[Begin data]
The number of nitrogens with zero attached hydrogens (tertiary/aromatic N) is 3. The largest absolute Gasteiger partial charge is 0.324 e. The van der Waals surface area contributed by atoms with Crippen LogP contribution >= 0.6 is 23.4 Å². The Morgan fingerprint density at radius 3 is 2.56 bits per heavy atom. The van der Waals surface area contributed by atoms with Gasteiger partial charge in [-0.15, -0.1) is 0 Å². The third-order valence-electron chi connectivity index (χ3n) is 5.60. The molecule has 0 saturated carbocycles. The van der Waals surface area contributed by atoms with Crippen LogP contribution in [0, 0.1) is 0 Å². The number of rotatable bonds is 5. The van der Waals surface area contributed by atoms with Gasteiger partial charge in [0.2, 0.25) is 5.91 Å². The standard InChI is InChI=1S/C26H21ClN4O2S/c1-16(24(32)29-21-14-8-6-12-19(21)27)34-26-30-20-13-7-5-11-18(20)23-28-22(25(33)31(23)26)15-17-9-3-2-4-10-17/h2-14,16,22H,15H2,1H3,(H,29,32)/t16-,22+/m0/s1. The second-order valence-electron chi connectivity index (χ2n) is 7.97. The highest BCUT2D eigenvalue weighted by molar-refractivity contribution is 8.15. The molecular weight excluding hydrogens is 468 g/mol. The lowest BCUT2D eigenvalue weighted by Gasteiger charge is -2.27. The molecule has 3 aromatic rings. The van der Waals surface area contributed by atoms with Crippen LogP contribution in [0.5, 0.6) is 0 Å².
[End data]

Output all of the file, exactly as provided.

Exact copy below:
The number of nitrogens with zero attached hydrogens (tertiary/aromatic N) is 3. The largest absolute Gasteiger partial charge is 0.324 e. The van der Waals surface area contributed by atoms with Crippen LogP contribution >= 0.6 is 23.4 Å². The Morgan fingerprint density at radius 3 is 2.56 bits per heavy atom. The van der Waals surface area contributed by atoms with Gasteiger partial charge in [-0.15, -0.1) is 0 Å². The third-order valence-electron chi connectivity index (χ3n) is 5.60. The molecule has 0 saturated carbocycles. The van der Waals surface area contributed by atoms with Crippen LogP contribution in [0, 0.1) is 0 Å². The number of rotatable bonds is 5. The van der Waals surface area contributed by atoms with Gasteiger partial charge in [0.2, 0.25) is 5.91 Å². The standard InChI is InChI=1S/C26H21ClN4O2S/c1-16(24(32)29-21-14-8-6-12-19(21)27)34-26-30-20-13-7-5-11-18(20)23-28-22(25(33)31(23)26)15-17-9-3-2-4-10-17/h2-14,16,22H,15H2,1H3,(H,29,32)/t16-,22+/m0/s1. The second-order valence-electron chi connectivity index (χ2n) is 7.97. The highest BCUT2D eigenvalue weighted by molar-refractivity contribution is 8.15. The molecular weight excluding hydrogens is 468 g/mol. The lowest BCUT2D eigenvalue weighted by Gasteiger charge is -2.27. The molecule has 3 aromatic rings. The van der Waals surface area contributed by atoms with Crippen LogP contribution in [0.5, 0.6) is 0 Å².